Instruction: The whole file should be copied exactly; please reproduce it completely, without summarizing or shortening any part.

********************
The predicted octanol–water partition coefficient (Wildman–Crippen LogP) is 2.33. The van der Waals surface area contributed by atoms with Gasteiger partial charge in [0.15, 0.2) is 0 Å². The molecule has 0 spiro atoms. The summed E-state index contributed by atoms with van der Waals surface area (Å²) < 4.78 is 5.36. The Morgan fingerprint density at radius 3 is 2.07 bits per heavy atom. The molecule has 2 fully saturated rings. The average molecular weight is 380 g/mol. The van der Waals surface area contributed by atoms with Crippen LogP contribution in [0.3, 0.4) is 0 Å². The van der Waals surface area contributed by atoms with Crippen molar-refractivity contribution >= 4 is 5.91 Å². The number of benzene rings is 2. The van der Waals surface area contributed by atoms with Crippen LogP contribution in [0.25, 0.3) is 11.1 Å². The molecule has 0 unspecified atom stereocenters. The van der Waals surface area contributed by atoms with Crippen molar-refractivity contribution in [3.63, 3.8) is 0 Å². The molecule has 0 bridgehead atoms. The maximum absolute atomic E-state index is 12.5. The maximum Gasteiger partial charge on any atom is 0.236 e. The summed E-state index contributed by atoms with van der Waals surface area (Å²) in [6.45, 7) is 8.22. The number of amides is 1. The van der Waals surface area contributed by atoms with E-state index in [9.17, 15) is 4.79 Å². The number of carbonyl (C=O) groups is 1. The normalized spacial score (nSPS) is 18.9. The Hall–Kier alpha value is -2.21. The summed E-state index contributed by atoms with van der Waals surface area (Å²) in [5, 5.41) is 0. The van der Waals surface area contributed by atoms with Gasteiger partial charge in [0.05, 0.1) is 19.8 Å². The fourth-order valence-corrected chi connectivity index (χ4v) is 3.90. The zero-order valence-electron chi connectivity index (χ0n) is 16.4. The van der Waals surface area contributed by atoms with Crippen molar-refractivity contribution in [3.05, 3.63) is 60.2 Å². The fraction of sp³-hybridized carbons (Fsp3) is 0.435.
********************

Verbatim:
The predicted octanol–water partition coefficient (Wildman–Crippen LogP) is 2.33. The van der Waals surface area contributed by atoms with Gasteiger partial charge in [0.15, 0.2) is 0 Å². The molecule has 0 spiro atoms. The summed E-state index contributed by atoms with van der Waals surface area (Å²) < 4.78 is 5.36. The Morgan fingerprint density at radius 3 is 2.07 bits per heavy atom. The molecule has 2 fully saturated rings. The average molecular weight is 380 g/mol. The van der Waals surface area contributed by atoms with Crippen LogP contribution in [0.3, 0.4) is 0 Å². The van der Waals surface area contributed by atoms with Crippen molar-refractivity contribution >= 4 is 5.91 Å². The number of benzene rings is 2. The van der Waals surface area contributed by atoms with Crippen LogP contribution in [0.25, 0.3) is 11.1 Å². The molecule has 0 unspecified atom stereocenters. The van der Waals surface area contributed by atoms with Crippen molar-refractivity contribution in [3.63, 3.8) is 0 Å². The molecule has 0 bridgehead atoms. The maximum absolute atomic E-state index is 12.5. The maximum Gasteiger partial charge on any atom is 0.236 e. The summed E-state index contributed by atoms with van der Waals surface area (Å²) in [6.45, 7) is 8.22. The number of amides is 1. The van der Waals surface area contributed by atoms with E-state index in [9.17, 15) is 4.79 Å². The number of carbonyl (C=O) groups is 1. The normalized spacial score (nSPS) is 18.9. The Hall–Kier alpha value is -2.21. The summed E-state index contributed by atoms with van der Waals surface area (Å²) in [5, 5.41) is 0. The van der Waals surface area contributed by atoms with Gasteiger partial charge in [0.05, 0.1) is 19.8 Å². The fourth-order valence-corrected chi connectivity index (χ4v) is 3.90. The zero-order valence-electron chi connectivity index (χ0n) is 16.4. The van der Waals surface area contributed by atoms with Crippen molar-refractivity contribution in [3.05, 3.63) is 60.2 Å². The fraction of sp³-hybridized carbons (Fsp3) is 0.435.